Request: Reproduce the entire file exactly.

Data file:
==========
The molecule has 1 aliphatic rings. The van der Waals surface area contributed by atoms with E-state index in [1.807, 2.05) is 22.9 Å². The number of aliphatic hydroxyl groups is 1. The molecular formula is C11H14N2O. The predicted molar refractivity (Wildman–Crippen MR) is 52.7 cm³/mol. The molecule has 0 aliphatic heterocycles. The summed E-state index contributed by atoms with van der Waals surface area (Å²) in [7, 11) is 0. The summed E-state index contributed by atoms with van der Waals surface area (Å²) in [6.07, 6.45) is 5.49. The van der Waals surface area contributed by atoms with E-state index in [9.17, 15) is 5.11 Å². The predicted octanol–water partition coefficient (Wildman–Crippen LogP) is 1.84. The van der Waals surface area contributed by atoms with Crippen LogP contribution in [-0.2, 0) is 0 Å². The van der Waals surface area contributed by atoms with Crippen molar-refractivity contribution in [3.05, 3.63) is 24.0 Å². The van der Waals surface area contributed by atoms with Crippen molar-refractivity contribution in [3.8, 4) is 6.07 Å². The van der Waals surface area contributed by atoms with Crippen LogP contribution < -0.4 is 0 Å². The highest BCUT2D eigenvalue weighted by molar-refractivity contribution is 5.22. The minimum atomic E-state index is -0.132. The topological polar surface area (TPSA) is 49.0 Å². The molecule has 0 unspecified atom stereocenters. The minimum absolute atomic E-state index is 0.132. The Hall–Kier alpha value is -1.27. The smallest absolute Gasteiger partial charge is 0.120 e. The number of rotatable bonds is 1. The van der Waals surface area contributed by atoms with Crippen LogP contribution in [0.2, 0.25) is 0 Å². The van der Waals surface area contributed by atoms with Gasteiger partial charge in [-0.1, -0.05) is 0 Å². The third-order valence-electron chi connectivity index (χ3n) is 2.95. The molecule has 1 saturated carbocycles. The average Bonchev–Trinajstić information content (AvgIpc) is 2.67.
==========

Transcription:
The molecule has 1 aliphatic rings. The van der Waals surface area contributed by atoms with E-state index in [1.807, 2.05) is 22.9 Å². The number of aliphatic hydroxyl groups is 1. The molecular formula is C11H14N2O. The predicted molar refractivity (Wildman–Crippen MR) is 52.7 cm³/mol. The molecule has 0 aliphatic heterocycles. The summed E-state index contributed by atoms with van der Waals surface area (Å²) in [7, 11) is 0. The summed E-state index contributed by atoms with van der Waals surface area (Å²) in [6.07, 6.45) is 5.49. The van der Waals surface area contributed by atoms with E-state index in [9.17, 15) is 5.11 Å². The predicted octanol–water partition coefficient (Wildman–Crippen LogP) is 1.84. The van der Waals surface area contributed by atoms with Crippen LogP contribution in [-0.2, 0) is 0 Å². The van der Waals surface area contributed by atoms with Crippen molar-refractivity contribution in [3.05, 3.63) is 24.0 Å². The van der Waals surface area contributed by atoms with Crippen molar-refractivity contribution in [3.8, 4) is 6.07 Å². The van der Waals surface area contributed by atoms with Crippen LogP contribution < -0.4 is 0 Å². The highest BCUT2D eigenvalue weighted by molar-refractivity contribution is 5.22. The minimum atomic E-state index is -0.132. The topological polar surface area (TPSA) is 49.0 Å². The molecule has 0 unspecified atom stereocenters. The minimum absolute atomic E-state index is 0.132. The Hall–Kier alpha value is -1.27. The smallest absolute Gasteiger partial charge is 0.120 e. The number of rotatable bonds is 1. The van der Waals surface area contributed by atoms with Crippen LogP contribution in [0.2, 0.25) is 0 Å². The van der Waals surface area contributed by atoms with Gasteiger partial charge in [-0.1, -0.05) is 0 Å². The third-order valence-electron chi connectivity index (χ3n) is 2.95. The molecule has 1 saturated carbocycles. The average Bonchev–Trinajstić information content (AvgIpc) is 2.67.